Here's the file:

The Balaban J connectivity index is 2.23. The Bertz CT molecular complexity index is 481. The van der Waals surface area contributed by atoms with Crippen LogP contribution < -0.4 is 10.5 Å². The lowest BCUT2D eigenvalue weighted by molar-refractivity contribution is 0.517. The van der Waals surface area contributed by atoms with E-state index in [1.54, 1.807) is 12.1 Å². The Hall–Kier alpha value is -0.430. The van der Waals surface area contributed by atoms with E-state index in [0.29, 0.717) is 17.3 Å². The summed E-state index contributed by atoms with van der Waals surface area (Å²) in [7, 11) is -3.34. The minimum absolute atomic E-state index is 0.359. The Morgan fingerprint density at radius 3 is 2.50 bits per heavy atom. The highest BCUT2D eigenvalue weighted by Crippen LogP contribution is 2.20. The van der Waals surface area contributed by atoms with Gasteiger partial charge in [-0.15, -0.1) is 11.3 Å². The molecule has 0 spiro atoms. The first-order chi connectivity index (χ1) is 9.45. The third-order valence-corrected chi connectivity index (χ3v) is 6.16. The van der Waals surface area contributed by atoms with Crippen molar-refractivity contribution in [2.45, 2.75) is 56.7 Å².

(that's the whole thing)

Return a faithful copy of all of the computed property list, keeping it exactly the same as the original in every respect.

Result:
The Balaban J connectivity index is 2.23. The Bertz CT molecular complexity index is 481. The van der Waals surface area contributed by atoms with Crippen LogP contribution < -0.4 is 10.5 Å². The lowest BCUT2D eigenvalue weighted by molar-refractivity contribution is 0.517. The van der Waals surface area contributed by atoms with E-state index in [1.54, 1.807) is 12.1 Å². The Hall–Kier alpha value is -0.430. The van der Waals surface area contributed by atoms with E-state index in [0.29, 0.717) is 17.3 Å². The summed E-state index contributed by atoms with van der Waals surface area (Å²) in [7, 11) is -3.34. The minimum absolute atomic E-state index is 0.359. The Morgan fingerprint density at radius 3 is 2.50 bits per heavy atom. The highest BCUT2D eigenvalue weighted by Crippen LogP contribution is 2.20. The van der Waals surface area contributed by atoms with Gasteiger partial charge in [-0.15, -0.1) is 11.3 Å². The molecule has 0 spiro atoms. The first-order chi connectivity index (χ1) is 9.45. The third-order valence-corrected chi connectivity index (χ3v) is 6.16. The van der Waals surface area contributed by atoms with Crippen molar-refractivity contribution in [2.45, 2.75) is 56.7 Å².